James Cameron

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Background

Goldfields Involvement, 1854

Post 1854 Experiences

Cameron was residing at Ballarat when he signed the Benden Hassell Petition in 1856. [1]

Obituary

Death of Mr. James Cameron.
By the death of Mr. James Cameron, senr., of East Maitland, after a very short illness, from gastric influenza and bronchitis, in his 77th year, there has passed away a widely-known and highly respected colonist of nearly 70 years standing. Coming to New South Wales with his parents in the ship "Brilliant" in 1830, his early years were spent in farming occupations in the vicinity of Hexham. On the discovery of gold in 1851 he went to the Turon, thence to Bendigo, and later to the Ballarat diggings, doing fairly well at either digging, storekeeping or carrying. When the railway from Newcastle to Maitland was in course of construction he returned to Newcastle and opened a butchering business at what is now Tarro, marrying in 1856, Miss Mary Buchanan, of Ash Island, both living to celebrate their golden wedding in July 1906. In 1860 the deceased built the Queen's Arms Hotel at Hamilton, then Borehole, conducting it in conjunction with an extensive carting business and bus proprietary for over 35 years. During this period his pioneering work, his knowledge of horses and his love of sport made him known to large numbers of people, Cameron-street and Cameron's Hill being named after him, besides being one of the aldermen of the first Municipal Council of Hamilton. The deceased was also one of the oldest members of the Newcastle Jockey Club, of which several years ago he was out of compliment to his long membership elected honorary member for life, and he was also one of the oldest members of the Oddfellows' and Druids' Lodges. The deceased gentleman's wife predeceased him 13 months ago, the family left being Mr. J. C. Cameron of Newcastle, Mrs. C. Baker of Waratah, Mrs. R. A. and T. W. Sharp of Hamilton and Islington respectively, and Miss S. Cameron of East Maitland. Mr. John Cameron of Moree, Messrs. Hugh and Dugald Cameron of Newcastle, and Daniel Cameron of Queensland are brothers of deceased, who was also for many years an elder or trustee of the Presbyterian Church at Hamilton.[2]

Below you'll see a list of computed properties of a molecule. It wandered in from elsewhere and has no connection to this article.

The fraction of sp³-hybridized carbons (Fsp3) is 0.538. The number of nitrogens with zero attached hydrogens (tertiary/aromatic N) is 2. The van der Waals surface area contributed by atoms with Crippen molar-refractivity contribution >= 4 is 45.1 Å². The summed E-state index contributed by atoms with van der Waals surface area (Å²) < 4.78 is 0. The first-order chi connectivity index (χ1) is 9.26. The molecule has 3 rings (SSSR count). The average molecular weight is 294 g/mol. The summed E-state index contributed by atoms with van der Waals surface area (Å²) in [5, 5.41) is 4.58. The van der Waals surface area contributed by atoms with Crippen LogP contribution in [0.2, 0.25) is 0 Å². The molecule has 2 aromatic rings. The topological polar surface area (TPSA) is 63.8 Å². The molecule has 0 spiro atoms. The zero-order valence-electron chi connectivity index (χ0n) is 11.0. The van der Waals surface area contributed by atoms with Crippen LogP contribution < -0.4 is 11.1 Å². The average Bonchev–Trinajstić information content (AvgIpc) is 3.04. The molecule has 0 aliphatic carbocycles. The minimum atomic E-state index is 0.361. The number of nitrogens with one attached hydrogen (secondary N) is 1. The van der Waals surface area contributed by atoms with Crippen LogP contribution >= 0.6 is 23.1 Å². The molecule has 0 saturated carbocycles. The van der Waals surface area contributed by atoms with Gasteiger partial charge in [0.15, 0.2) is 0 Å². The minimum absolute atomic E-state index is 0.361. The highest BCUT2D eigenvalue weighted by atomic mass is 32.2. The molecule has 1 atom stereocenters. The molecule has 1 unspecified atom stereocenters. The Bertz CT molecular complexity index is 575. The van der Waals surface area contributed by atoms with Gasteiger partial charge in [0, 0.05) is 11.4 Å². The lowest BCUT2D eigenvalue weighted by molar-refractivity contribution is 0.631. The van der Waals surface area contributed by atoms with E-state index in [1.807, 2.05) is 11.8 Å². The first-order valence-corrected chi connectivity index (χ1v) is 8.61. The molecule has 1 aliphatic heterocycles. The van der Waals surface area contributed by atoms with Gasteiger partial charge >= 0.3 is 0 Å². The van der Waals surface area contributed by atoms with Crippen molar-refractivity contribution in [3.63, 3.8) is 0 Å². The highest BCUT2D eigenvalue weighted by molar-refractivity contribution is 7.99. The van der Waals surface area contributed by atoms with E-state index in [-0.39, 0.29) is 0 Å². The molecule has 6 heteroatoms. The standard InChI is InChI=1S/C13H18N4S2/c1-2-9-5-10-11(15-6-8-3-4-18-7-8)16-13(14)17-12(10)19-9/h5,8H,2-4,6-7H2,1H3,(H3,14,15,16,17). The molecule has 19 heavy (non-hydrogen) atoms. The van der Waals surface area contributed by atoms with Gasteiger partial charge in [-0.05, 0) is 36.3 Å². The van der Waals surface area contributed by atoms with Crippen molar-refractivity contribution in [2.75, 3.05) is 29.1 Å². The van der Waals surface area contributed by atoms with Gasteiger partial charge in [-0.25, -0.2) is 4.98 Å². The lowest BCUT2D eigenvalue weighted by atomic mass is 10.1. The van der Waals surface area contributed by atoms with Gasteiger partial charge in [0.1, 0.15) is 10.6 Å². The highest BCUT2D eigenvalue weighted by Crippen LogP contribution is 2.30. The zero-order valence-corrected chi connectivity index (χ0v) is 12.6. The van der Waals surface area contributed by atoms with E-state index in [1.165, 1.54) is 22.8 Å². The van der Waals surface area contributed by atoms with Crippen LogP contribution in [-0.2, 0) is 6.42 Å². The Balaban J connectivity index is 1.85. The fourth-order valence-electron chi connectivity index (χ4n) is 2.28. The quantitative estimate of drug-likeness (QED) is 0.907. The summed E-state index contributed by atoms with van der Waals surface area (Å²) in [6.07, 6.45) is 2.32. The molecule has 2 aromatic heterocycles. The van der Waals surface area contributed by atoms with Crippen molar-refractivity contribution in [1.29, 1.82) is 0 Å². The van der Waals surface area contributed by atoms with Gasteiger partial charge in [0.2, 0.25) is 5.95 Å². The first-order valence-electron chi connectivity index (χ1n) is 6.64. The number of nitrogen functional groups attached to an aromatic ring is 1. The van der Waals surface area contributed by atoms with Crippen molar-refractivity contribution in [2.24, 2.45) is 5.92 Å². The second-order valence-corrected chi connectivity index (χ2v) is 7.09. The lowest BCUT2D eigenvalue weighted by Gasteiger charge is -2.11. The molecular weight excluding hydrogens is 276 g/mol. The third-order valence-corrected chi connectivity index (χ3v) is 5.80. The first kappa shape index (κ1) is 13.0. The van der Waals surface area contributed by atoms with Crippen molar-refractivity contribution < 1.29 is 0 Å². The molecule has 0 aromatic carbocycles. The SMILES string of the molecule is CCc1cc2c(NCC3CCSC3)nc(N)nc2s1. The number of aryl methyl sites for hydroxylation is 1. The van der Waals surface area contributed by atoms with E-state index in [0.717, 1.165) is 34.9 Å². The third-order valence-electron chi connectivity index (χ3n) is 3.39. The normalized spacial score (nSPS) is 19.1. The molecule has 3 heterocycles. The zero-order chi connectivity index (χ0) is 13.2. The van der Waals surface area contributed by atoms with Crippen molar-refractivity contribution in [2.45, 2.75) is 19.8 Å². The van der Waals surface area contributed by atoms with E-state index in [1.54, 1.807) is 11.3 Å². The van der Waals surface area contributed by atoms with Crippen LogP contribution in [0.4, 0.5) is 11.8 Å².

See also

Benden Sherritt Hassell Compensation Case

Further Reading

Wickham, Dorothy, Shot in the Dark: Being the Petition for the Compensation Case of Benden S. Hassell, Ballarat Heritage Services, 1998.

References

  1. Wickham, Dorothy, Shot in the Dark: Being the Petition for the Compensation Case of Benden S. Hassell, Ballarat Heritage Services, 1998.
  2. The Maitland Daily Mercury, 30 August 1907.

External links